Mountain of Dreams

Exodus 24:12-18; Matthew 17:1-9


Good morning. My sermon title was inspired by the movie Field of Dreams. I would guess that most of you saw this movie, but in case you didn’t, or in case you’ve forgotten it, the premise is that a farmer in Iowa, who’s played by Kevin Costner, hears a voice out of nowhere. The voice tells him, “Build it and they will come.” He decides that he has to tear out his corn field and build a baseball field.

Everyone thinks he’s crazy, but Costner builds the field anyhow. The outfield wall is the rest of Costner’s corn field. After the field is built, some long-dead baseball players walk out of the cornstalks and onto the field, and then they play baseball. When they’re done playing, one of the players, Shoeless Joe Jackson, turns to Costner and asks, “Is this heaven?” To which Costner replies, “No, it’s Iowa.”

This morning’s reading from the Gospel of Matthew has the same dreamlike quality as the movie Field of Dreams, except our story is set on a mountain. Peter, James, and John go up a mountain with Jesus. They see Jesus transfigured; they see Moses and Elijah; they want to build three dwelling places so they can remain in the moment. Then they hear the voice of God saying: “This is my Son, the Beloved; with him I am well pleased; listen to him!”

If you were raised in the church, this is a familiar story. In the liturgical calendar, it marks the end of the season of Epiphany. In fact, it’s the final epiphany—Peter, James, and John, the disciples who are closest to Jesus, now know, beyond a shadow of a doubt, that Jesus is the Son of God. They saw all the healings, they heard all of Jesus’ sermons, but now they know. And they’re scared!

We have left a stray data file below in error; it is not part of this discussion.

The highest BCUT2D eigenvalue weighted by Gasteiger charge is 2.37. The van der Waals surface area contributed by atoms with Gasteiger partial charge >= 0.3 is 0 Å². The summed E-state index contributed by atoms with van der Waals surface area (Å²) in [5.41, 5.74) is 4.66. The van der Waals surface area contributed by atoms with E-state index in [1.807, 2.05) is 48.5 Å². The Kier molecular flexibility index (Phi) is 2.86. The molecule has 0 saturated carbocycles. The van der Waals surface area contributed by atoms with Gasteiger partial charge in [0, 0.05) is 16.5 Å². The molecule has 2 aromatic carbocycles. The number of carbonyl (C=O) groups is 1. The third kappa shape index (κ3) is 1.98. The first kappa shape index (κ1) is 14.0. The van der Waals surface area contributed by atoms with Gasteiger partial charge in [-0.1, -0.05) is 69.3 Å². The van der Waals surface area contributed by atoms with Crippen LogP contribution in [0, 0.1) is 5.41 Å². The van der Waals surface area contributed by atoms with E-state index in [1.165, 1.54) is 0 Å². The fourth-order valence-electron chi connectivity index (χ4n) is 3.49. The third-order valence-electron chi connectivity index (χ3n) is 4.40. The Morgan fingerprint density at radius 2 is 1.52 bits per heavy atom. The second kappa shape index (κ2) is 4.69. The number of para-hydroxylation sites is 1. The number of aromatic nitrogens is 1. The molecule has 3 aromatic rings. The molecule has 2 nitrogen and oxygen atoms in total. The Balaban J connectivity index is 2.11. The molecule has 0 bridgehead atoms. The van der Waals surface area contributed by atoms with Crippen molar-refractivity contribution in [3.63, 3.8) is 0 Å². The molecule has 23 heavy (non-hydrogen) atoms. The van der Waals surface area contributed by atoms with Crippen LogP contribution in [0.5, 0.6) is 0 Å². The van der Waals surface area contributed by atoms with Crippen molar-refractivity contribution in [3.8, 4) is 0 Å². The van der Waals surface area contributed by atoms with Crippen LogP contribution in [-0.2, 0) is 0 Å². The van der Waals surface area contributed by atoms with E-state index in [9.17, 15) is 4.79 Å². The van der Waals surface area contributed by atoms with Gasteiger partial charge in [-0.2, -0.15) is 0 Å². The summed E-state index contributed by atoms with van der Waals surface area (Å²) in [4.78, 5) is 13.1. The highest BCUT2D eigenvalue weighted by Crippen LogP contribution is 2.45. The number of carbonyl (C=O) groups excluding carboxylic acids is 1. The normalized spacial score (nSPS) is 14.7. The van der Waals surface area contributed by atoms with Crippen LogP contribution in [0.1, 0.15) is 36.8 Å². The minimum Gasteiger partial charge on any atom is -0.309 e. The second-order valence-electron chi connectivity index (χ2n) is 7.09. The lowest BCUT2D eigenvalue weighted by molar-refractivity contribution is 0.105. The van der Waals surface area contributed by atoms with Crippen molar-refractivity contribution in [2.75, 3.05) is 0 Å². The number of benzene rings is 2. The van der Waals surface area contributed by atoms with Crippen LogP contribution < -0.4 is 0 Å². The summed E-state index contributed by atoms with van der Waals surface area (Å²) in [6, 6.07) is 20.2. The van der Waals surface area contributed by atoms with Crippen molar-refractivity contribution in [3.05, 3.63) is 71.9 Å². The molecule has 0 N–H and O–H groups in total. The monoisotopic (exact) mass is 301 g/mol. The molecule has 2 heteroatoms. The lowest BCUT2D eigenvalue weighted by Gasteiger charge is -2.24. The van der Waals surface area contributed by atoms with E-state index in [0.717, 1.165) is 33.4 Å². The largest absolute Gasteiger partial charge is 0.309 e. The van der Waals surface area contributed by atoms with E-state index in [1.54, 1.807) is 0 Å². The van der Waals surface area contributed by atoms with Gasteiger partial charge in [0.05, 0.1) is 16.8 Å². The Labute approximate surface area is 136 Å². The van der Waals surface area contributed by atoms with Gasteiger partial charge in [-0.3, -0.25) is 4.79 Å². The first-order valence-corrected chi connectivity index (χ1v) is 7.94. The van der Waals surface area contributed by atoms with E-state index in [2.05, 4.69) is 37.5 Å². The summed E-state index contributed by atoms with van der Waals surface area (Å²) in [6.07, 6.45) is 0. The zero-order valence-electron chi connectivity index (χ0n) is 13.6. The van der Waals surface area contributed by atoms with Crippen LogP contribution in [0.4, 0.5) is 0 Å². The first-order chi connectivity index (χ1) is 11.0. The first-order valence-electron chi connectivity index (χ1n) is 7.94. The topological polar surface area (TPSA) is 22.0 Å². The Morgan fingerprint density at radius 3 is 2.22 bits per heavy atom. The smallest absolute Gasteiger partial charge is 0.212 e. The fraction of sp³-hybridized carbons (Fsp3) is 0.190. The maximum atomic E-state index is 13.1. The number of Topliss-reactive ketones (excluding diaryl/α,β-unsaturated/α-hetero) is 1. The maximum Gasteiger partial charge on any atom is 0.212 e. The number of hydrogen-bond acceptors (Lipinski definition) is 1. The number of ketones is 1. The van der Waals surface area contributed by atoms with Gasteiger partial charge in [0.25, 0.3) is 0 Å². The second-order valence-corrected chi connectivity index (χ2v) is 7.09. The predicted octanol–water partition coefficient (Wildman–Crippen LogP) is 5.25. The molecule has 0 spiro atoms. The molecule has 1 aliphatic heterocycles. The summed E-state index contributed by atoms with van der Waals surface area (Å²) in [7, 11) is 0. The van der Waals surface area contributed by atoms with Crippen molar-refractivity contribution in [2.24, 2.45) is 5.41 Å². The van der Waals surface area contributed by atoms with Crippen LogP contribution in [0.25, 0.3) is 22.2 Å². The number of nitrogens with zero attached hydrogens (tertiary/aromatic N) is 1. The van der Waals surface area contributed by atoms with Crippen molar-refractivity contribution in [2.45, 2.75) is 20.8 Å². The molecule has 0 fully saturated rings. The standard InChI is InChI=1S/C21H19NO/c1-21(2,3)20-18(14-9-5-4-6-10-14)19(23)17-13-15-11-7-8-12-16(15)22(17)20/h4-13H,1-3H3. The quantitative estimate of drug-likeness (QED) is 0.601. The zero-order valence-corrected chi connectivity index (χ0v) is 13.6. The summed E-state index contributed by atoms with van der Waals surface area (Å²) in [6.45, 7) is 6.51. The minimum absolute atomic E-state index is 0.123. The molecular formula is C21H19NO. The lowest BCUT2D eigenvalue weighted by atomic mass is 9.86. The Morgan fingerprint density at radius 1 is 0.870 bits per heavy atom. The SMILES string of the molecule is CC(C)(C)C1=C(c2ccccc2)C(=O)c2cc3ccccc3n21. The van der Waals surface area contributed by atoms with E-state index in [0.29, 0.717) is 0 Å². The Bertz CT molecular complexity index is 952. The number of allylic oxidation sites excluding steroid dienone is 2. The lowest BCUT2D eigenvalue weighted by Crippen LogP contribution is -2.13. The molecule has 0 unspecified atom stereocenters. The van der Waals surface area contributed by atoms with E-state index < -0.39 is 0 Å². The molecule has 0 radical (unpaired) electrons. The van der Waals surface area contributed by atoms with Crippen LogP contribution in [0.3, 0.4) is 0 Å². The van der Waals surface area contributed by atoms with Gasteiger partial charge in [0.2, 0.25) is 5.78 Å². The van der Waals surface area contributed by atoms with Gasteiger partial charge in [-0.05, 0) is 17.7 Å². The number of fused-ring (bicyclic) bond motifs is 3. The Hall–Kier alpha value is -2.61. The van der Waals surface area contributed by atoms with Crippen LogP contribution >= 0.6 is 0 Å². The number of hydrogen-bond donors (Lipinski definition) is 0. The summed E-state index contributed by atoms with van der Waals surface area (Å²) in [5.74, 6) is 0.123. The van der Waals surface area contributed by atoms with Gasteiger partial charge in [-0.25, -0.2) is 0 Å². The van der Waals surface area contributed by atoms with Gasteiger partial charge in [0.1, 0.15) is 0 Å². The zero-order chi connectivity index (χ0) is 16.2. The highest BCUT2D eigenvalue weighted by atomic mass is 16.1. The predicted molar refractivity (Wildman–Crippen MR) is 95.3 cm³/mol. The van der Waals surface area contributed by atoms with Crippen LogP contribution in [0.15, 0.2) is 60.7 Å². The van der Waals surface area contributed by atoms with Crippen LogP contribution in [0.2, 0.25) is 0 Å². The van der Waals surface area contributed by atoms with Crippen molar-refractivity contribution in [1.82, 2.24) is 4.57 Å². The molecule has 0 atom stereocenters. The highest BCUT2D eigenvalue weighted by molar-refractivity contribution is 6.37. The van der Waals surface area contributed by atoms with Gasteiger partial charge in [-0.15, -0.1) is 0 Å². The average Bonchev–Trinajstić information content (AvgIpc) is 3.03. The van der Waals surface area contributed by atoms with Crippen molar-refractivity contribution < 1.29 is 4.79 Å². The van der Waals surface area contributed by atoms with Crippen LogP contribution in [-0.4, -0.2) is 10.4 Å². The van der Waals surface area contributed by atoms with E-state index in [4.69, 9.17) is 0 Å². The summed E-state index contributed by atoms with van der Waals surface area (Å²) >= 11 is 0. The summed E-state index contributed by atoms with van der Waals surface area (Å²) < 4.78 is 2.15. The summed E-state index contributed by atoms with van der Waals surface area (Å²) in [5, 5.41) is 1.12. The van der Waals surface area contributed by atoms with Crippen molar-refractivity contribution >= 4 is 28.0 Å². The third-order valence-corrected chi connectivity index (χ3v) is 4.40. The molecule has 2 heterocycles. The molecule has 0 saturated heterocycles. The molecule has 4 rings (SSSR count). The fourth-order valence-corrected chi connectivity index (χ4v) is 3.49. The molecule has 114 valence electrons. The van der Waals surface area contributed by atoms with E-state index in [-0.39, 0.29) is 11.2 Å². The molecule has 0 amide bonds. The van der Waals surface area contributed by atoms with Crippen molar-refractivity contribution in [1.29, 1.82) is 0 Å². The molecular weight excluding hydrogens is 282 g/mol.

This is a major turning point in the story of Jesus’ life and ministry, and it happens on a mountain. The location is important. In the ancient Near East, and in many other cultures, too, mountains were considered thin places—places where there was less separation between the human and the divine; places that were distant from the noise and distractions of society.

It’s not an accident that Moses goes up Mt. Sinai to meet God and receive the Ten Commandments. In the Gospel of Matthew, Jesus preaches his first sermon on a mountain. In fact, Matthew sets the scene of the Sermon on the Mount so that Jesus appears to be like Moses. So, mountains are important.

The story of the Transfiguration also marks the turning of the season from Epiphany to Lent. And the story of Lent uses the images of mountains as bookends. At the beginning of the transition, we see the image of Jesus transformed into a radiant white, bathed in God’s glory. Then, at the end of Lent, we see the broken Jesus, nailed to a cross, atop a hill called Calvary.

The first image, Jesus transfigured, is how the disciples want to see Jesus; it’s probably how they want to remember him, too. The second image, the suffering Christ is not what any of them, or any of us, want to see. Yet both pictures, both images are true! It’s no wonder the disciples want to remain in that moment of glory and light. They’re afraid of what they’re going to have to do when they come down from the mountain; they’re afraid of telling the story. It’s quite a responsibility. Jesus gives them a short reprieve: they’re not to tell anyone until Jesus dies and is raised from the dead.

I think we’re so much like the disciples. We’re also afraid to tell the story of Jesus and we want to dwell in the parts of the story we like. We want to remain in the glory and the light. We don’t want to come down from the mountain. When we’re up there, beholding Jesus in all his glory, we don’t have to deal with all of the people who find this story confusing or hard to believe. On the mountain, everything seems to make sense.

It seems like nothing makes sense anymore. We live in the era of I-just-can’t-even. You know what I’m talking about, right? Sometimes dealing with other people seems like too much work. The rules are constantly changing. It feels like we’re living in junior high. We want to stay on the mountain.

When I was a kid, I played a lot of video games. Don’t judge! The Atari Video Computer System was released when I was in first grade. By the time I was in fourth grade, every kid in my neighborhood had one. Don’t get me wrong, I also played sports and rode bikes with my friends. My childhood wasn’t all video games, all the time. But, by the time I was in middle school and junior high, my mountaintop was the video arcade at the mall.